Going beyond bestsellers such as Robert D. Putnam’s Bowling Alone and Sebastian Junger’s Tribe, the 19th Surgeon General of the United States addresses what he calls a key, underappreciated public health issue—loneliness—and offers solutions for strengthening our real-world connections to counteract the forces driving depression, violence, addiction, and political polarization.
“During my years caring for patients, the most common pathology I saw was not heart disease or diabetes; it was loneliness.”—Vivek Murthy, Harvard Business Review
In this groundbreaking book, the 19th Surgeon General of the United States, Dr. Vivek Murthy, transforms our understanding of the unexpected and grave threat to our health: loneliness.
Murthy traveled the country meeting with doctors, mental health professionals, and individuals to better understand the opioid addiction decimating communities—a crisis which has only grown larger in recent years. He discovered a larger issue underlying the epidemics of not only addiction but also anxiety, suicide, and violence. People are feeling disconnected from others, and they lack a sense of community.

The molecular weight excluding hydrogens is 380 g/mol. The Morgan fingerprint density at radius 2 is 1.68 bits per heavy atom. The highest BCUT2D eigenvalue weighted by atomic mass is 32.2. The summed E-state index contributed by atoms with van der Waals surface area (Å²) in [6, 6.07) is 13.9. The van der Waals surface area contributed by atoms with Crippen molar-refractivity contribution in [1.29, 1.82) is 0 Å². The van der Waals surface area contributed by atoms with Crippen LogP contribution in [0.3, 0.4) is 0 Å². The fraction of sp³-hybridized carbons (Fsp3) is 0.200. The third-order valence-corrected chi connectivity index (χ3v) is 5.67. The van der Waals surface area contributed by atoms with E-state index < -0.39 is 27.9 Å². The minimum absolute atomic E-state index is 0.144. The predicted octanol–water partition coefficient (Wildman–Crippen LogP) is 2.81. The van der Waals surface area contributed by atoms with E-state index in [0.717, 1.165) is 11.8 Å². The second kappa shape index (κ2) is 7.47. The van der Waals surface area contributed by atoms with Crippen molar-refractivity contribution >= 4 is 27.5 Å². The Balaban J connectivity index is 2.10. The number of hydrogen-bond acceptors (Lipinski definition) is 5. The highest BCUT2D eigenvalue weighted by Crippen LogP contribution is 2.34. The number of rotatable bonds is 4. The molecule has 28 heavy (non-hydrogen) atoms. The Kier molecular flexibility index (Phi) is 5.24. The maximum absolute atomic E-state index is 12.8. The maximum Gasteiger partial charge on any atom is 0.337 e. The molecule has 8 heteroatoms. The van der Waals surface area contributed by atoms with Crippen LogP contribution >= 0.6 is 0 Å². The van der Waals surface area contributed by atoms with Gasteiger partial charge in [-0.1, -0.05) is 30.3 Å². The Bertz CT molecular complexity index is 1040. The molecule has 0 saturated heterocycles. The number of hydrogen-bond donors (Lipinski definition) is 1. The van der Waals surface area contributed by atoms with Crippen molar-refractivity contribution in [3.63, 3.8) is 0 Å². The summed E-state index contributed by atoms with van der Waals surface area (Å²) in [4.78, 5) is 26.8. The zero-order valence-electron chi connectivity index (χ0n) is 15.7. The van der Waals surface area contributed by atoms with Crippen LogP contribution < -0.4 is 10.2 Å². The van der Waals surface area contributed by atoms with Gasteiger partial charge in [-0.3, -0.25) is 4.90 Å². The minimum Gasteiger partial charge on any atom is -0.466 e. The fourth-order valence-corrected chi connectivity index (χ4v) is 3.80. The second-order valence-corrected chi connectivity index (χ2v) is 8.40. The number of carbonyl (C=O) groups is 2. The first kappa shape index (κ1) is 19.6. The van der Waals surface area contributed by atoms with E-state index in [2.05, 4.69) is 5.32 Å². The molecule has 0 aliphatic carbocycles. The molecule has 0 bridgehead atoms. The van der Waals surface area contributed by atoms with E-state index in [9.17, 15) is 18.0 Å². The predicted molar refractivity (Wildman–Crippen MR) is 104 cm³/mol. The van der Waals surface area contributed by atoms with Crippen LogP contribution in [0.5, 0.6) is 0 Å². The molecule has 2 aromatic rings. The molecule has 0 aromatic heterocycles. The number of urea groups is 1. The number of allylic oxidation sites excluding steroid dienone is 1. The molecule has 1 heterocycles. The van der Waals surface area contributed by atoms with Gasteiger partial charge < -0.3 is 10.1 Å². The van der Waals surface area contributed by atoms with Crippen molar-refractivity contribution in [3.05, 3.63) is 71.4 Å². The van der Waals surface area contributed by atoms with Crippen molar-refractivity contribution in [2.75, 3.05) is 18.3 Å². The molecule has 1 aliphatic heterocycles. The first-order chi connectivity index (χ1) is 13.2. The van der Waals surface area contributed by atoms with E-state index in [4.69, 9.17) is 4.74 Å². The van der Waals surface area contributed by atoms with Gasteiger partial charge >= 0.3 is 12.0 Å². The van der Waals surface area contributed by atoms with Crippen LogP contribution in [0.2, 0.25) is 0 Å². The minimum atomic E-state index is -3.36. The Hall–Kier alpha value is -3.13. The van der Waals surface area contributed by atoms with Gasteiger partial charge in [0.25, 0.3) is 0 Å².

But why are we so lonely? Murthy identifies multiple causes: technology, mobility, work culture, commercialism, the tilt toward individualism and away from collectivism, and the weakening of social and community institutions—including a decline in religious activities. When frequent and sustained, loneliness puts our body in a chronic stress state, leading to increased inflammation and greater risk for illness.
The good news is that we can alleviate loneliness by building stronger connections. Murthy sets forth core principles in strengthening connection and looks to examples from various communities and cultures that have created successful efforts to reduce loneliness. Dr. Murthy makes a powerful and convincing argument for why we can and must to build a more connected world.